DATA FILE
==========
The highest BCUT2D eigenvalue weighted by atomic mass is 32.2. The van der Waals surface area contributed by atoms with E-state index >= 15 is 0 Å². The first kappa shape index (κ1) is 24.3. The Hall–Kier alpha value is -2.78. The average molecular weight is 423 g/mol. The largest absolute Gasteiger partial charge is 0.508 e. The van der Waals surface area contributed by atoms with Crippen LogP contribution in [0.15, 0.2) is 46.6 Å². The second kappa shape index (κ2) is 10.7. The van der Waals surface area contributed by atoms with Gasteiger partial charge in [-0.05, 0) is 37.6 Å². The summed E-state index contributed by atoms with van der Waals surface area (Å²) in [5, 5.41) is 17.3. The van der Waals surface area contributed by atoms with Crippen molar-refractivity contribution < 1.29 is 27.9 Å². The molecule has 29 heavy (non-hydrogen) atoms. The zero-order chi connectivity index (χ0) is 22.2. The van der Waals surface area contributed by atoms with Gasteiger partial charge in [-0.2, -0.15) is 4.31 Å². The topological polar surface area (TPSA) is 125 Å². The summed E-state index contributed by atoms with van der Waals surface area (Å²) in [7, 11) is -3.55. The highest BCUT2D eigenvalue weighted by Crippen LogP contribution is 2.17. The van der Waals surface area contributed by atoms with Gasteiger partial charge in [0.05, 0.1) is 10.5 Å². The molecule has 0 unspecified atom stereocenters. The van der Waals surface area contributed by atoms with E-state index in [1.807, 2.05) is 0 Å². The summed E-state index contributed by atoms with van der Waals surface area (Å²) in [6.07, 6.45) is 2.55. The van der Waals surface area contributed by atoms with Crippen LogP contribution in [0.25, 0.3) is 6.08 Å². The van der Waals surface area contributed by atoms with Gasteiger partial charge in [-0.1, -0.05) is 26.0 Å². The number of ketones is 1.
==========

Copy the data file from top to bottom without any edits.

The highest BCUT2D eigenvalue weighted by atomic mass is 32.2. The van der Waals surface area contributed by atoms with E-state index >= 15 is 0 Å². The first kappa shape index (κ1) is 24.3. The Hall–Kier alpha value is -2.78. The average molecular weight is 423 g/mol. The largest absolute Gasteiger partial charge is 0.508 e. The van der Waals surface area contributed by atoms with Crippen LogP contribution in [0.15, 0.2) is 46.6 Å². The second kappa shape index (κ2) is 10.7. The van der Waals surface area contributed by atoms with Gasteiger partial charge in [-0.05, 0) is 37.6 Å². The summed E-state index contributed by atoms with van der Waals surface area (Å²) in [5, 5.41) is 17.3. The van der Waals surface area contributed by atoms with Crippen molar-refractivity contribution < 1.29 is 27.9 Å². The molecule has 29 heavy (non-hydrogen) atoms. The zero-order chi connectivity index (χ0) is 22.2. The van der Waals surface area contributed by atoms with Gasteiger partial charge in [-0.2, -0.15) is 4.31 Å². The topological polar surface area (TPSA) is 125 Å². The summed E-state index contributed by atoms with van der Waals surface area (Å²) in [7, 11) is -3.55. The highest BCUT2D eigenvalue weighted by Crippen LogP contribution is 2.17. The van der Waals surface area contributed by atoms with Gasteiger partial charge in [0.05, 0.1) is 10.5 Å². The molecule has 0 unspecified atom stereocenters. The van der Waals surface area contributed by atoms with E-state index in [1.807, 2.05) is 0 Å². The summed E-state index contributed by atoms with van der Waals surface area (Å²) in [6.07, 6.45) is 2.55. The van der Waals surface area contributed by atoms with Crippen LogP contribution in [0.25, 0.3) is 6.08 Å². The van der Waals surface area contributed by atoms with Gasteiger partial charge in [-0.1, -0.05) is 26.0 Å². The number of ketones is 1.